Periodic political sparring over federal tax credits for wind and other energy sources tends to be just philosophical window dressing, a Lubbock Christian University history faculty member told the Lubbock Economics Council’s monthly luncheon Thursday.
In the end, however, the tax credits for the seemingly competing interests tend to sail though with little difficulty because politicians, regardless of party affiliation, can’t afford to be seen as opposing alternatives such as wind, said Kregg Fehr, an associate professor at LCU.
“Republicans are seen as pro-nuclear, clean coal and petroleum, and against solar and wind. Democrats are seen as pro-solar and wind and against the rest,” Fehr said, adding congressional wrangling on the issue is usually predictable, with each side initially seeking to protect one side while reducing credits to the other sources.
In the end, however, the vote usually has something for everyone.
And when it comes to wind energy, the tax credit isn’t large, but it’s a little bit more money in a potentially lucrative economic sector.
“A turbine can usually be paid off in about four years,” he said, adding that it costs about $1 million to erect a turbine, which can generate enough electricity to power about 350 homes a year, which adds up to annual power sales income of about $540,000.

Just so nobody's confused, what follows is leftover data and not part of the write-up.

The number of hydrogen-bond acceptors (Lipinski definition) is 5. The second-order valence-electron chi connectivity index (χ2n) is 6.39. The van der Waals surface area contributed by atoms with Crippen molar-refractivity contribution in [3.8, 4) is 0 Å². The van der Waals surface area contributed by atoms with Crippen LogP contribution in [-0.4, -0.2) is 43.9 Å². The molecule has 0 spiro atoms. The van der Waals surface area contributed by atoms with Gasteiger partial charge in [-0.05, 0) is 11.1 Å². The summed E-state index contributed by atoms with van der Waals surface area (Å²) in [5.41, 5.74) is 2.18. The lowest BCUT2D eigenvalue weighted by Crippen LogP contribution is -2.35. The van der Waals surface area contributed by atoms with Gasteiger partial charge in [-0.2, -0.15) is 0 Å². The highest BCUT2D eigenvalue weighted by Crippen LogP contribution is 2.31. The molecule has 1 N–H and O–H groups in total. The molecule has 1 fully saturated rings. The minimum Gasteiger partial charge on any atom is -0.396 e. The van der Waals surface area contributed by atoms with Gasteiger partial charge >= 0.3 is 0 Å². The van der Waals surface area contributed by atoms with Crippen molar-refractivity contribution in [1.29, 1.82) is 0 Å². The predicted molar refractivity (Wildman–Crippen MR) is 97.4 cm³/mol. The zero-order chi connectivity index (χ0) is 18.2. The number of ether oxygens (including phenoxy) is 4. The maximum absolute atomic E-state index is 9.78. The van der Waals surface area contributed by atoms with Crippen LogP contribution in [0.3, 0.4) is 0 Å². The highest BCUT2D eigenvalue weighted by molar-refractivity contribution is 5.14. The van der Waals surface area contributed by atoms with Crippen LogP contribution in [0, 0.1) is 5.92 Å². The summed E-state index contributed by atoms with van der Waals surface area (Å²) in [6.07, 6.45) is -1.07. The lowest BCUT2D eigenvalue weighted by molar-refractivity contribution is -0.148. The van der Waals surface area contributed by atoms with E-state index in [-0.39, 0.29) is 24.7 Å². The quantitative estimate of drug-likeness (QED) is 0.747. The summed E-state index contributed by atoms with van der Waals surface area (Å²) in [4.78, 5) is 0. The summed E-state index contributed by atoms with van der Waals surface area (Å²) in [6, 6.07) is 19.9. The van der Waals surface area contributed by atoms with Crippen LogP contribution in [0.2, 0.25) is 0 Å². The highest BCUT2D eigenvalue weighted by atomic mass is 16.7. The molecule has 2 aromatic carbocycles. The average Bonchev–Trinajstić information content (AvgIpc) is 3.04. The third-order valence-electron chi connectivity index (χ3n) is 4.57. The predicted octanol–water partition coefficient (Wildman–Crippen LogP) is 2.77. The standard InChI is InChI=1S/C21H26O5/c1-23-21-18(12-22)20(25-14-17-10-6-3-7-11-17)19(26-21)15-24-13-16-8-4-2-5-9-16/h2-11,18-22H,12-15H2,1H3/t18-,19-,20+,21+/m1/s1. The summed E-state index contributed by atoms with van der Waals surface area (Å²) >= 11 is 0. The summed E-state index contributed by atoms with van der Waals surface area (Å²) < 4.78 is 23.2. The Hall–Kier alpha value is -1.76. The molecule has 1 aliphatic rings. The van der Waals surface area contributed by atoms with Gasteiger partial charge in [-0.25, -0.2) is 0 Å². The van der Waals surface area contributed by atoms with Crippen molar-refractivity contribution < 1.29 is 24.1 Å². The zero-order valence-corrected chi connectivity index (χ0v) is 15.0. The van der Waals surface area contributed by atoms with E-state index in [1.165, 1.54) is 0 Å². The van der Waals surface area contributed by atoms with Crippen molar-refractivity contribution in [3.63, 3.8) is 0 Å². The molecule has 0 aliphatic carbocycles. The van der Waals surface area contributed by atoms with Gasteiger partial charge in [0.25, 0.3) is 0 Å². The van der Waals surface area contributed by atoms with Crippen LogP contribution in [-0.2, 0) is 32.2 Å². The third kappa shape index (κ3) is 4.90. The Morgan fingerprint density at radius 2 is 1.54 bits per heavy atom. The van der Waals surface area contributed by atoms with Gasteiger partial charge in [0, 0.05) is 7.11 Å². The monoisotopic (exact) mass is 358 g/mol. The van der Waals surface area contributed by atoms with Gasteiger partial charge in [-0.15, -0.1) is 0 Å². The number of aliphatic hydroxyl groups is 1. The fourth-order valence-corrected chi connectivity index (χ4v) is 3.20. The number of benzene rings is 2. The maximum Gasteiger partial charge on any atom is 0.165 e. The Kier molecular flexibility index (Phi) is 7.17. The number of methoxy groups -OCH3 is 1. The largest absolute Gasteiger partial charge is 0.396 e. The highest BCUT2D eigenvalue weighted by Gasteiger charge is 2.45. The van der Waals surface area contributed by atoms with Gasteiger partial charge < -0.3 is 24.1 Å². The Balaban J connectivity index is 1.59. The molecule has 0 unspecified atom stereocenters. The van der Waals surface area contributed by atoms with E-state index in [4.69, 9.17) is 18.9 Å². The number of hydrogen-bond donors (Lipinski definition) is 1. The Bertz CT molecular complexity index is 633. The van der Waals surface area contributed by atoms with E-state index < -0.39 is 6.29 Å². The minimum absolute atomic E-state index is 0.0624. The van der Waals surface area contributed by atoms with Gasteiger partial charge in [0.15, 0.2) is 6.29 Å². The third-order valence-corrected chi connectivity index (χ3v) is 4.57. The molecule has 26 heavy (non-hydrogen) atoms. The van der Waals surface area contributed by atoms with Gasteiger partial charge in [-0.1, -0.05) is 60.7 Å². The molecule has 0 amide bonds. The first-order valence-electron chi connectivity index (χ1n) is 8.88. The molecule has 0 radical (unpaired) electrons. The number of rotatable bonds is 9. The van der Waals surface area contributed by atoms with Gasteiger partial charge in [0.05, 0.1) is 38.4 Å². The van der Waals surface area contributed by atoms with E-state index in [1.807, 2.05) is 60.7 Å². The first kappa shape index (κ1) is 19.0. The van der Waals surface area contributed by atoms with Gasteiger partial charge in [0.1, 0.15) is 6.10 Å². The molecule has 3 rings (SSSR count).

At Thursday’s luncheon, the organization presented its annual James D. Eppler award to David Weaver, chief executive officer of the South Plains Food Bank.
Weaver, CEO of the food bank since 1997, has seen food distribution increase by 30 percent during his tenure, and the organization has initiated a youth jobs and life-skills training program at its farm and orchard.
He is a past chairman of the National Council for Feeding America, and is active with the Texas Food Bank Network.
“We couldn’t do what we do without a great network of volunteers,” said Weaver, who encouraged the audience of about 30 people to take action themselves, as volunteers, donors or simply “becoming a voice for the hungry.”
The award is named for longtime LEC member James Dale Eppler, who was known in retailing for serving as general merchandise manager and corporate director for Hemphill-Wells Department Store in Lubbock and opening Eppler’s Fine Cosmetics and Fashion Accessories. He held a variety of community leadership roles with the local Better Business Bureau, the Lubbock Visitors and Convention Bureau, Wayland Baptist University and Lubbock Lions Club.
|Wind Watch relies entirely
on User Funding